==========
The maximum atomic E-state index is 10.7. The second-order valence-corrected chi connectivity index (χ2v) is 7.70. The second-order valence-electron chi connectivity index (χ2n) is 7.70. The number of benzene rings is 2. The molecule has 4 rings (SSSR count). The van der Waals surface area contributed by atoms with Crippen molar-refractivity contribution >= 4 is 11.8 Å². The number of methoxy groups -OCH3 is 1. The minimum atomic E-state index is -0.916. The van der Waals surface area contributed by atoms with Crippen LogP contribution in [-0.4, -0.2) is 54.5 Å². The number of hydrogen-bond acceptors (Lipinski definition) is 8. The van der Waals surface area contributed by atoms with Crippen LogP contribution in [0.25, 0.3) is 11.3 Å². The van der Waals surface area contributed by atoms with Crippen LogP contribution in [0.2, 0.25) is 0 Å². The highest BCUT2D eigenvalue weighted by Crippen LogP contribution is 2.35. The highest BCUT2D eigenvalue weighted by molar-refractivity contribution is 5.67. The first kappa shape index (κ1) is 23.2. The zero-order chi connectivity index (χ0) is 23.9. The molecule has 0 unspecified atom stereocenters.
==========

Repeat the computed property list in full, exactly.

The maximum atomic E-state index is 10.7. The second-order valence-corrected chi connectivity index (χ2v) is 7.70. The second-order valence-electron chi connectivity index (χ2n) is 7.70. The number of benzene rings is 2. The molecule has 4 rings (SSSR count). The van der Waals surface area contributed by atoms with Crippen molar-refractivity contribution >= 4 is 11.8 Å². The number of methoxy groups -OCH3 is 1. The minimum atomic E-state index is -0.916. The van der Waals surface area contributed by atoms with Crippen LogP contribution in [-0.4, -0.2) is 54.5 Å². The number of hydrogen-bond acceptors (Lipinski definition) is 8. The van der Waals surface area contributed by atoms with Crippen LogP contribution in [0.25, 0.3) is 11.3 Å². The van der Waals surface area contributed by atoms with Crippen LogP contribution in [0.2, 0.25) is 0 Å². The highest BCUT2D eigenvalue weighted by Crippen LogP contribution is 2.35. The highest BCUT2D eigenvalue weighted by molar-refractivity contribution is 5.67. The first kappa shape index (κ1) is 23.2. The zero-order chi connectivity index (χ0) is 23.9. The molecule has 0 unspecified atom stereocenters.